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People study for the GRE in different ways. Some people spread their studying out over time, taking 10-15 minutes every few days and studying for several months or more. Others condense their studying into a more limited amount of time.
When I was first studying for the GRE, I was lucky enough to get to doing it during six weeks I had off over a summer. During this time, I mainly spent my time doing two things: learning vocabulary (using flashcards) and taking practice tests.
I spent so much time studying for the GRE during this time that I began to have dreams about exponents, ratios, and number properties! Sometimes they were nightmares, in which I imagined myself confronted with an unsolvable problem, filled with a growing sense of dread as the clock counted down to 0.
Other times, however, I had dreams that filled me with a sense of confidence. In these dreams, I was confronted with a problem, and, even before I knew what the answer to the problem was, I knew something even more important: I understood what the problem was asking me to show.
This feeling became a key in reality, as well. And it can be for you, too. What you have to understand is that every version of the GRE consists of a well-distributed series of questions on a limited range of topics. That is, every GRE will have a handful of percents problems, a handful of triangle problems, a handful of exponent problems, and so on. Moreover, you can rest assured that, by the time you’ve finished studying for the GRE, you will have encountered every problem type that there is on the test. No trigonometry, no calculus! Just basic high school math that needs to be applied using good reasoning and logic.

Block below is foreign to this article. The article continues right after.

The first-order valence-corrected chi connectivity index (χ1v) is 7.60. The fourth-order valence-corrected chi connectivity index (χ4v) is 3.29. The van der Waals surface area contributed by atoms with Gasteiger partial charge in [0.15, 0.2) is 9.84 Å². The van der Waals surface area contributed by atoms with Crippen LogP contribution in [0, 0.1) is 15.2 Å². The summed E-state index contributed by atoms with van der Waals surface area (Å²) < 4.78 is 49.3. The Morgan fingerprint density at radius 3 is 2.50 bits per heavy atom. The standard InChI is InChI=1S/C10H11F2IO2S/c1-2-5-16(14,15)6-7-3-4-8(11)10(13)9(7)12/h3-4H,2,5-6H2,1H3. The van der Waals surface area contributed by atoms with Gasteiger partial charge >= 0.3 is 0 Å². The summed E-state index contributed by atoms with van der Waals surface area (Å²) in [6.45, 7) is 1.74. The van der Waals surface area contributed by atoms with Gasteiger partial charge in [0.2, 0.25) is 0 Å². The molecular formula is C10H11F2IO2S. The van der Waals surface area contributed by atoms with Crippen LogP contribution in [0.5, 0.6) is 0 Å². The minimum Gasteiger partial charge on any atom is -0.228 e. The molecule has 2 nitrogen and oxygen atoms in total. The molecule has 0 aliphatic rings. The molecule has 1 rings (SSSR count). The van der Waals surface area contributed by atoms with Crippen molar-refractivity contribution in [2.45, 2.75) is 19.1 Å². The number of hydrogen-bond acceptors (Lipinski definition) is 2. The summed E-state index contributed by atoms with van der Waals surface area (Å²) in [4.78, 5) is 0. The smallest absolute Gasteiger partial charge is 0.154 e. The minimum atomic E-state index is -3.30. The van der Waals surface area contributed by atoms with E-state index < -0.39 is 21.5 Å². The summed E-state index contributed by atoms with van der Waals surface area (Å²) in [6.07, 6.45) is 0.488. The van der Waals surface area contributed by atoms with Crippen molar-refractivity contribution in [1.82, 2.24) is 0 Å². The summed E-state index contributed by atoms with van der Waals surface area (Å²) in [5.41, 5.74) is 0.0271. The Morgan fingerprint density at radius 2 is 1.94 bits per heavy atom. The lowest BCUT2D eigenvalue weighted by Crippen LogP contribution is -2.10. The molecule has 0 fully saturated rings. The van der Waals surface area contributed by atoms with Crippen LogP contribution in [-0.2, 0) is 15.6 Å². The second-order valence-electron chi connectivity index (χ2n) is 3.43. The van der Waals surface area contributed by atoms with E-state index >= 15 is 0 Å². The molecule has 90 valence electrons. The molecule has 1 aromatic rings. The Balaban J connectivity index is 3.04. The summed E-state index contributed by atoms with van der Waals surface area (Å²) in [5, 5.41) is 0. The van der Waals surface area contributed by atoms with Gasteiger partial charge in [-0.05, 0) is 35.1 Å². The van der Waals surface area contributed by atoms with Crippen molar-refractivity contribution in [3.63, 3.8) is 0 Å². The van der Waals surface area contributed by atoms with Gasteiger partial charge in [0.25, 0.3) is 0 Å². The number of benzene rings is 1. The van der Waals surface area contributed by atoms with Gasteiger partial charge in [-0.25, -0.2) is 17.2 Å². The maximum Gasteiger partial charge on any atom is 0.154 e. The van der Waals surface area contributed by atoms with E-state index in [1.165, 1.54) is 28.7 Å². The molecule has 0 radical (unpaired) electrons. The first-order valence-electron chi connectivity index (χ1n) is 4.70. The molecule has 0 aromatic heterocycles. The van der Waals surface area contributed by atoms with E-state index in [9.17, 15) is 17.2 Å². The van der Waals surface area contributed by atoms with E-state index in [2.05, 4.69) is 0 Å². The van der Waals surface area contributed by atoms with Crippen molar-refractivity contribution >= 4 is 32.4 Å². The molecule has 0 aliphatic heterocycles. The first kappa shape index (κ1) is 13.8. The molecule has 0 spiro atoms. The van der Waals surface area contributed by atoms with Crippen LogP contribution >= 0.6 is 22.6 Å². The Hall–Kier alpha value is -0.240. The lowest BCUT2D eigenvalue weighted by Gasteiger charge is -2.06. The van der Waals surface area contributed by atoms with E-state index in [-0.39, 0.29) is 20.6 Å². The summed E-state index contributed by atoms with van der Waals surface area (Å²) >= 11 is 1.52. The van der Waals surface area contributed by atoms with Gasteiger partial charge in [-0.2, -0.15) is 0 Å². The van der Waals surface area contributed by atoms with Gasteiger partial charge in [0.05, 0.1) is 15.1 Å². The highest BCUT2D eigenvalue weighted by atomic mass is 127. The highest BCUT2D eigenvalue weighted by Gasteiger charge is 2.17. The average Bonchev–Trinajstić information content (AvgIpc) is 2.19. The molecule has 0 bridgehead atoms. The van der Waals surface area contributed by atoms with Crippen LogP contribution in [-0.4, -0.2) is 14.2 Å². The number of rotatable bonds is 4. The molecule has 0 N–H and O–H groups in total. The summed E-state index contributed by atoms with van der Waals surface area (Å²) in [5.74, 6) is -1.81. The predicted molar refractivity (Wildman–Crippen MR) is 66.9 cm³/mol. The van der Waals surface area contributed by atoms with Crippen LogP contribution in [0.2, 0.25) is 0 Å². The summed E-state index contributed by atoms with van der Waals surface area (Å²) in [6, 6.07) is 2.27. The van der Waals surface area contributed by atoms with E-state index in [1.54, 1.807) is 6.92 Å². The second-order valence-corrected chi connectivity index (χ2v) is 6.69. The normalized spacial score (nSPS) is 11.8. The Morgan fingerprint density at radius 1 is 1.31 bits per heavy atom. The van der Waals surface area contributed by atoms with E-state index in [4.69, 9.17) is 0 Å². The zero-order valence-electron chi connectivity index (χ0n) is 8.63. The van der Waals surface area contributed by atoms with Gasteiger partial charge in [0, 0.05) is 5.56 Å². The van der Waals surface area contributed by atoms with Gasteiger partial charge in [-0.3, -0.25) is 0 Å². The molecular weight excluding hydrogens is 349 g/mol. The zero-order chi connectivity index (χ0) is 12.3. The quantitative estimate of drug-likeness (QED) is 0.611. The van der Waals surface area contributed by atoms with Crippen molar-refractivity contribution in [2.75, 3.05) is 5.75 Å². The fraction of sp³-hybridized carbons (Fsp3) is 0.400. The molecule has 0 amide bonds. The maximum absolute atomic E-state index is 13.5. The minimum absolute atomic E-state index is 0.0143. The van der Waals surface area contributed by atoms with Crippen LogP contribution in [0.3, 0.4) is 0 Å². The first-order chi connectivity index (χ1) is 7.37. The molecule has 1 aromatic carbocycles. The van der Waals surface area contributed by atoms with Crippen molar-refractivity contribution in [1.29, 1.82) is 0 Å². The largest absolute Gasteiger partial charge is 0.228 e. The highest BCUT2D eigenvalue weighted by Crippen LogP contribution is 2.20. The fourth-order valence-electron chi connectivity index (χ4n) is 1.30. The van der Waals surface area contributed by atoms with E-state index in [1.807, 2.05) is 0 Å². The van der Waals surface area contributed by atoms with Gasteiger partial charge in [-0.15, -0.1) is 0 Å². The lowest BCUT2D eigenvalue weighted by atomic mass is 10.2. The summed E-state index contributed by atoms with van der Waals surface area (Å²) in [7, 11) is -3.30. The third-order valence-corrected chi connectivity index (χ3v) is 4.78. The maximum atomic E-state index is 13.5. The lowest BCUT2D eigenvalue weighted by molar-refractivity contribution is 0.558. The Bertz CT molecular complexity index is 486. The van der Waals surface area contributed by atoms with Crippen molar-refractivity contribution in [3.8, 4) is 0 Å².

One of the single most important benchmarks of success on the test is if you can begin to identify each problem for what kind of problem it is—that is, if, before even putting pen to paper, you can decipher what the question is trying to get you to show that you know.
How do you do this? It’s actually quite easy. The more practice problems you encounter while studying for the GRE, the more you’ll realize that certain question formats typically test the same thing. For instance, questions with exponents and “greater than 0” signs are usually testing your understanding of number properties. Questions with different people’s ages (e.g., Betty is 5 years older than Jim will be in 12 years) are usually testing your ability to apply systems of equations. Etc.
Once you have identified what type of problem you’re looking at, the number of possible approaches or strategies that you would have to employ in order to solve the problem becomes infinitely smaller. You might say to yourself, “Oh, this problem is asking me to show that I understand that raising negative numbers to odd powers always yields another negative.” Or: “This problem is asking me to show that I understand the relationship between ratios and percents: they’re both just parts of a whole.”
In other words, the better you can get at identifying the problem type, even before you begin solving it, the better, faster, and less prone to error you will be when you start employing your math or algebra. Identifying problem types is a lot like that old saying: look before you leap. 📝
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Daniel Yudkin is a Manhattan Prep instructor based in New York, NY. He has been a test prep instructor for over seven years and is currently in the final stage of a Ph.D. program in social psychology at NYU. In his spare time, Daniel writes popular science articles about psychological phenomena and is a devoted jazz pianist and vocalist. Check out Daniel’s upcoming GRE prep offerings here.